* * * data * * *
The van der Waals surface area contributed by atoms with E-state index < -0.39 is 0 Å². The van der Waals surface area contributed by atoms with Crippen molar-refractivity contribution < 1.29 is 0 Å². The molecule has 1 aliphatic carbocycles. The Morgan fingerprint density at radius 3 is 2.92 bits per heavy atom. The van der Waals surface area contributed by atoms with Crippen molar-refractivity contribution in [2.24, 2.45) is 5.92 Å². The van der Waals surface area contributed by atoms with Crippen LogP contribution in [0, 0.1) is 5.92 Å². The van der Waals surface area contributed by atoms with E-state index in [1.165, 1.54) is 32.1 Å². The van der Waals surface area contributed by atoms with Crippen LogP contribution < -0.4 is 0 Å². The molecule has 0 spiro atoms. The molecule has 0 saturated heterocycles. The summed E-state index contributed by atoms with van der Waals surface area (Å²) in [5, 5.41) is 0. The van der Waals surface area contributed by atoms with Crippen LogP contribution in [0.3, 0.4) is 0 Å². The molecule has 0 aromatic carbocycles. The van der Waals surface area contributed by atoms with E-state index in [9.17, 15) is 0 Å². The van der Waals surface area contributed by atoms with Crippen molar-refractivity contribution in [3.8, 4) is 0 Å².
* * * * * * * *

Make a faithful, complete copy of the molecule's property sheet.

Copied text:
The van der Waals surface area contributed by atoms with E-state index < -0.39 is 0 Å². The van der Waals surface area contributed by atoms with Crippen molar-refractivity contribution < 1.29 is 0 Å². The molecule has 1 aliphatic carbocycles. The Morgan fingerprint density at radius 3 is 2.92 bits per heavy atom. The van der Waals surface area contributed by atoms with Crippen molar-refractivity contribution in [2.24, 2.45) is 5.92 Å². The van der Waals surface area contributed by atoms with Crippen LogP contribution in [0, 0.1) is 5.92 Å². The van der Waals surface area contributed by atoms with E-state index in [1.165, 1.54) is 32.1 Å². The van der Waals surface area contributed by atoms with Crippen LogP contribution < -0.4 is 0 Å². The molecule has 0 spiro atoms. The molecule has 0 saturated heterocycles. The summed E-state index contributed by atoms with van der Waals surface area (Å²) in [5, 5.41) is 0. The van der Waals surface area contributed by atoms with Crippen LogP contribution in [0.3, 0.4) is 0 Å². The molecule has 0 aromatic carbocycles. The van der Waals surface area contributed by atoms with E-state index in [9.17, 15) is 0 Å². The van der Waals surface area contributed by atoms with Crippen molar-refractivity contribution in [3.8, 4) is 0 Å².